W h i t b e c k  N o t e s

Winter  2018/19
work in progress
18" x 24"   oil on panel
Welcome to the Winter 2018/19 Whitbeck Notes
                        So much time has been spent to reach this stage. Don't mess it up now!

          Years ago I worked for a carpenter named Toshi Kashima. At the point I had been working for him, he had lived in this country for twenty years or so, starting out as a musician (still a musician) and then, eventually owning his own reputable building company which does everything from framing and roofing to fine cabinet work. It was such a learning experience for me and I gained skills that are invaluable, especially when owning an older home that dates from 1899! No lack of projects there!
          When I think back on my time working for Toshi, it seemed to me that he would often teach by relating some story or anecdote that would either make sense right away or finally click a little while later when it had time to sink in. Some of these stories were pretty plain and straight forward, but others were a bit more interesting and would pique my twenty year old imagination. One was about monkeys. Climbing monkeys. Toshi was working on restoring an old brick New England home into a bed and breakfast and he had me spending a good amount of time on some interior finish work. As I neared completion it seemed to him that lost was the careful attention that I had held for most of this project. I had started to rush at the end and it was apparent in the results, so he told me this little story to set me straight:  In India there are these monkeys that spend their whole lives (maybe not exactly that long) climbing certain trees with the end goal of finally reaching the much coveted fruit that grows in the upper branches, high up off of the ground. They are so careful in their journey. Branch by branch,they are so in the moment. Smartly placed feet and hands slowly move them ever upward, full attention on their task. But, says Toshi, there is something in these monkeys, some kind of ingrained flaw, that at the point of closing in on the fruit, all that careful attention and patience vanishes. No more. And they rush! Jumping, grasping for their treasure, already sure of it's taste in their mouths! Only to fall from the tree and die upon the ground far below. End of story.
          Now, maybe there are no such monkeys as these that live in India and spend their lives climbing a tree to get some fruit, but, at the time I found it interesting and I understood Toshi's point. Readjusting, I went about finishing my project in a better way.

           So what does this story have to do with my art, or any art at all? Well, it is funny how certain things stick in your head and have the ability to subtly reappear at times later in your life. Now and again, when I have been working on a painting for some amount of time and maybe, just a little, start losing patience, I remember Toshi's story and, like all those years ago at the age of twenty, with the sound of chop-saws and hammering and the smell of cut pine and oak and poplar, I reset myself and finish the painting with the care and patience it needs.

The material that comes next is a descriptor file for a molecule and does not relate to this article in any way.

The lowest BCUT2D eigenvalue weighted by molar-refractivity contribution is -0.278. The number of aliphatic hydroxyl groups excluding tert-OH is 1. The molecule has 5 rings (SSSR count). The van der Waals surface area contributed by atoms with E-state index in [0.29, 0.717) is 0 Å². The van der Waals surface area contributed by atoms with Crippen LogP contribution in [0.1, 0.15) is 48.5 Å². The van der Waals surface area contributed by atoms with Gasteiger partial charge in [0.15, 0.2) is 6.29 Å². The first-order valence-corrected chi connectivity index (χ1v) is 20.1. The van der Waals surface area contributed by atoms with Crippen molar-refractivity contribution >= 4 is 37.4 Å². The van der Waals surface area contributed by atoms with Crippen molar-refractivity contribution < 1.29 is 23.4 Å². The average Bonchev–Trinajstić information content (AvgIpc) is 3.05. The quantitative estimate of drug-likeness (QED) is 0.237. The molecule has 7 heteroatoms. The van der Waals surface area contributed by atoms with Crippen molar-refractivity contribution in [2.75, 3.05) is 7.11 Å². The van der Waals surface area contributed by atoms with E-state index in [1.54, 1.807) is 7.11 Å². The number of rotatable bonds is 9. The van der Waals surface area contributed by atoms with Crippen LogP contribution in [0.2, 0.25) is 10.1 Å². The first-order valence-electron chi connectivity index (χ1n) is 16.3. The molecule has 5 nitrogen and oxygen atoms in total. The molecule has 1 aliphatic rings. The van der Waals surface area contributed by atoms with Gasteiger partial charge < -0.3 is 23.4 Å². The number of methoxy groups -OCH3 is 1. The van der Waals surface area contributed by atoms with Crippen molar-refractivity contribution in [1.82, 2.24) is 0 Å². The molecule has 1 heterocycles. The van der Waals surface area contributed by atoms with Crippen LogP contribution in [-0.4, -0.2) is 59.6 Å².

I am finding it a bit amusing how similar carpentry and painting can be be. In carpentry, your finish work is only as good as your framing. If your framing is out of whack, not plumb, uneven, it shows up in your trim work. And so it is with painting. Depending on your technique, those early stages will, for sure, effect your final brush strokes.
          As I write these Winter Notes I am currently at the point of having just finished or about to finish some larger still life paintings, all with their fare share of detail work, so the monkey story has been fresh in my mind. Going over some close-up detail photos I had recently taken of still life paintings from the 17th century I am, again, reminded of the importance of not "losing it" in the end. The details of De Heem, Heda, Claesz, Coort and others are an utter joy to observe and a reminder too, of the patience and concentration needed at the end stages. The most important strokes are made in the end, the ones that can happen in one quick, fluid movement or in a slow steady motion with much concentration. That decisive bold handling, if done right, gives final life to whatever you are working on. So don't be a monkey.
Works in progress
           We are in a new year! This means heading into the start of of the 2019 show season. Soon I will be posting on my website these new shows and their dates. Due to a change of plans, I will not be heading to Florida this March, so my first art shows will be in May or June. Keep an eye on my website for the updates. Also, if you are on Facebook or Instagram, you can follow me and see works in progress, close ups of paintings and some of those early stages.

All my best,
and Happy New Year!

James Whitbeck
cell 413 695 3937

Painted Lady
48" x 36"   oil on canvas